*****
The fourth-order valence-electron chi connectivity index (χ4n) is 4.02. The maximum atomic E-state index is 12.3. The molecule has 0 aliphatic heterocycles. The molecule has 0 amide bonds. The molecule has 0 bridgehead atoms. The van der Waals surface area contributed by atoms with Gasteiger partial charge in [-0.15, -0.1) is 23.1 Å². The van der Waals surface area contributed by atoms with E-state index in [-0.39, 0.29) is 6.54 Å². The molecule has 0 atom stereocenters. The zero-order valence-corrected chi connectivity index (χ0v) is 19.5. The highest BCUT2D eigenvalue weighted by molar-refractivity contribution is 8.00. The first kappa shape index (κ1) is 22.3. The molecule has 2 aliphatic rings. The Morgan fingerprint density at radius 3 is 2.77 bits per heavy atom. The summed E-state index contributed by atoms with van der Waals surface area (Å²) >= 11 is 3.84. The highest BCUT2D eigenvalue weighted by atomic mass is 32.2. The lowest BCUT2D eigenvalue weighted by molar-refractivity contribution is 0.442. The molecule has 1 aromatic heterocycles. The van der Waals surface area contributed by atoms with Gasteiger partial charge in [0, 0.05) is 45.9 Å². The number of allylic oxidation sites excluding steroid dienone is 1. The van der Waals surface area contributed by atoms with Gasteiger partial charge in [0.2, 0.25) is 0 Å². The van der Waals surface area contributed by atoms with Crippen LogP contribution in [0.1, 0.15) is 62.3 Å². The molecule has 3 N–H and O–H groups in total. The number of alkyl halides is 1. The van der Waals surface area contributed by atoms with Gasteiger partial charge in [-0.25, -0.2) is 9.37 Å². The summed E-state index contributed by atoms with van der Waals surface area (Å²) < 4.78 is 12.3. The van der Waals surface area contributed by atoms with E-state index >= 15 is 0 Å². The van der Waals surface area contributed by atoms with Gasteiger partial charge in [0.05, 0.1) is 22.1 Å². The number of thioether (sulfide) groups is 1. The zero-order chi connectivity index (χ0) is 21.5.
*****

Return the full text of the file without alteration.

The fourth-order valence-electron chi connectivity index (χ4n) is 4.02. The maximum atomic E-state index is 12.3. The molecule has 0 aliphatic heterocycles. The molecule has 0 amide bonds. The molecule has 0 bridgehead atoms. The van der Waals surface area contributed by atoms with Gasteiger partial charge in [-0.15, -0.1) is 23.1 Å². The van der Waals surface area contributed by atoms with E-state index in [-0.39, 0.29) is 6.54 Å². The molecule has 0 atom stereocenters. The zero-order valence-corrected chi connectivity index (χ0v) is 19.5. The highest BCUT2D eigenvalue weighted by molar-refractivity contribution is 8.00. The first kappa shape index (κ1) is 22.3. The molecule has 2 aliphatic rings. The Morgan fingerprint density at radius 3 is 2.77 bits per heavy atom. The summed E-state index contributed by atoms with van der Waals surface area (Å²) >= 11 is 3.84. The highest BCUT2D eigenvalue weighted by atomic mass is 32.2. The lowest BCUT2D eigenvalue weighted by molar-refractivity contribution is 0.442. The molecule has 1 aromatic heterocycles. The van der Waals surface area contributed by atoms with Gasteiger partial charge in [0, 0.05) is 45.9 Å². The number of allylic oxidation sites excluding steroid dienone is 1. The van der Waals surface area contributed by atoms with Gasteiger partial charge in [0.2, 0.25) is 0 Å². The van der Waals surface area contributed by atoms with Crippen LogP contribution in [0.1, 0.15) is 62.3 Å². The molecule has 3 N–H and O–H groups in total. The number of alkyl halides is 1. The van der Waals surface area contributed by atoms with Gasteiger partial charge in [-0.25, -0.2) is 9.37 Å². The summed E-state index contributed by atoms with van der Waals surface area (Å²) < 4.78 is 12.3. The van der Waals surface area contributed by atoms with E-state index >= 15 is 0 Å². The van der Waals surface area contributed by atoms with Gasteiger partial charge in [0.05, 0.1) is 22.1 Å². The number of thioether (sulfide) groups is 1. The zero-order chi connectivity index (χ0) is 21.5.